Aerial monitoring activities were conducted on a UH1 helicopter or a C12 fixed wing aircraft depending on the areas that were going to be flown on a particular day,. We did up to three flights a day. Generally speaking, that occurred rarely because of weather conditions. In March, it snows in Japan and the winds were bad and the fog was bad at times. Weather varied between rain, snow, fog and wind such that three flights per day occurred on a rare basis.

The flights were done both by DOE using military aircraft and military personnel as well as the government of Japan. For obvious reasons, we did this to map out the ground deposition around the nuclear power plant complex. We tried to do that around about an 80 km distance to help decision makers make more informed decisions about various things.

[Slide 27]

Ground Monitoring: We did mobile mapping, in-situ and exposure rate data collection, both air and soil samples—numerous ones of those—contamination swipes—those were done by the military. They have bases there, ships at sea, aircraft involved in flying missions, so the government of Japan, DOD and DOE were the main entities doing ground monitoring data.

For obvious reasons, to help calibrate our aerial measurements was the primary reason you always want to find what the isotope mix was—and that was a challenge to say the least—to characterize any inhalation components associated with integrated dose, and then assess the vertical and horizontal migration of deposited material. Those of you who are modelers would better appreciate that than I.

[Slide 28]

Assessments: What did we find? We found no significant impact to the United States. The impact to individuals was minimal over there, thankfully. We determined that radiation levels decreased from our first arrival around the 12th or 13th—that first week—after that first week radiation levels were pretty stable, at least measurement-wise.

No measurable deposit of radioactive material occurred after the 19th. The dose rates at the US bases and facilities, which were our primary locations of support, measured below 32 micro rem per hour, which is the level with no known health effects. Agricultural monitoring and possible interventions we expect to be required for several hundred square kilometers surrounding the site.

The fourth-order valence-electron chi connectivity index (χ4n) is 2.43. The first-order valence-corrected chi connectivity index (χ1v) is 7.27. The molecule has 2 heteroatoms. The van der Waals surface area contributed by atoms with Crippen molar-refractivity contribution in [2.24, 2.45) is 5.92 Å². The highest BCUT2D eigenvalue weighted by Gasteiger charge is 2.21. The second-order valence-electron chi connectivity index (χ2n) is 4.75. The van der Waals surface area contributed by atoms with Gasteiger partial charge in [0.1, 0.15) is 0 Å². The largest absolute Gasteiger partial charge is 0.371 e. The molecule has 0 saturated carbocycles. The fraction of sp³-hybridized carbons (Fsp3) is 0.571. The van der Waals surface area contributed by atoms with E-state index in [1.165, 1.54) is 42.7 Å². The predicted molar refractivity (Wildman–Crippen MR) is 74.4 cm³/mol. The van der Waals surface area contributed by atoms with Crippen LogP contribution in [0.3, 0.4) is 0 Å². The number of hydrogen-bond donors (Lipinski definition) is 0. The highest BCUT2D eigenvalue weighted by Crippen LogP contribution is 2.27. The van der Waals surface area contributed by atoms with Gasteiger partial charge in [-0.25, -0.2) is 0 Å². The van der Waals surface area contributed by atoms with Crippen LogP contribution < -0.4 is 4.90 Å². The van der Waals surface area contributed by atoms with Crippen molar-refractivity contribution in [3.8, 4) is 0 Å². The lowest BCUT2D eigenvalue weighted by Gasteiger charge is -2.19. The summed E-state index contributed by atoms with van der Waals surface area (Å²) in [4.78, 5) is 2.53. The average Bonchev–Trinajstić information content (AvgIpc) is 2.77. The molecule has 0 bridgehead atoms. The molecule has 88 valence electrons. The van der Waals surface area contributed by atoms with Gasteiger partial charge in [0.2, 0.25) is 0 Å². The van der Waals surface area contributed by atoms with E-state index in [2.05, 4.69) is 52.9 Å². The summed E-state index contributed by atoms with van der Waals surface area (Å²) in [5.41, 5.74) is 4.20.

I’m sure they are still doing that as we speak today because I know there are still exclusion zones around the nuclear power plant that go out several kilometers.

[Slide 29]

What did we do? We flew more than 85 flights, over 500 flight hours, between the fixed wing and rotary wing aircraft. That is just the DOE side of the house, not the government of Japan. The daily monitoring activities we conducted at the embassy in Tokyo and various military installations around Japan to make sure we could validate the aerial measurements that occurred—over 600 air samples and over 100 in-situ spectra were taken, and over 141 soil samples were accumulated.

Many of these soil samples went to Japanese labs, but a lot of them were shipped to DOE labs—Lawrence Livermore and Savannah River Site analyzed a number of samples sent back from Japan.

[Slide 30]

The data we collected was a joint effort between the U.S. and Japan. As I mentioned, MEXT, one of the primary agencies for collecting data along with US Forces Japan, were the primary data collectors. We collected data from the fixed wing and the helicopter flights at altitudes ranging from 150 to 700 meters for basically the entire month of April.

Exposure rates averaged over area of 300 meters to 1500 meters in diameter. There was no data near the town of Inawashiro because of the mountainous terrain and we could not access it easily with our aircraft. Cesium deposition was determined from aerial and ground based measurements, and the ratio of cesium 137 to 134 was uniform across the survey region.

We did not take any data over the nuclear power plant regions for obvious reasons, because of the situation being quite unstable for the entire time we were there. The survey boundary we chose was based on many preliminary measurements that were taken regarding the deposition.

[Slide 31]

These next slides represent examples of exposure rate measurements at various time periods. This one happens to be between the 26th and 28th of March. You can see that all of these show exposure rate at one meter.

[Slide 32]

The next slide shows at the ten or eleven o’clock position if you consider that first inner circle as a clock, you can see the primary levels of contamination were identified. That stayed pretty consistent for obvious reasons—that is the direction the wind was blowing at the time of release, unfortunately. The majority of the time, actually, the winds blew out towards the water.

They did vary daily. For the most part, the primary direction of the winds was toward the water, but unfortunately not at the time of the release.

[Slide 33]

You’ll see in each of the slides that the area of impact slightly decreases each time period from the decay. This is from the first of part of April to the middle of April.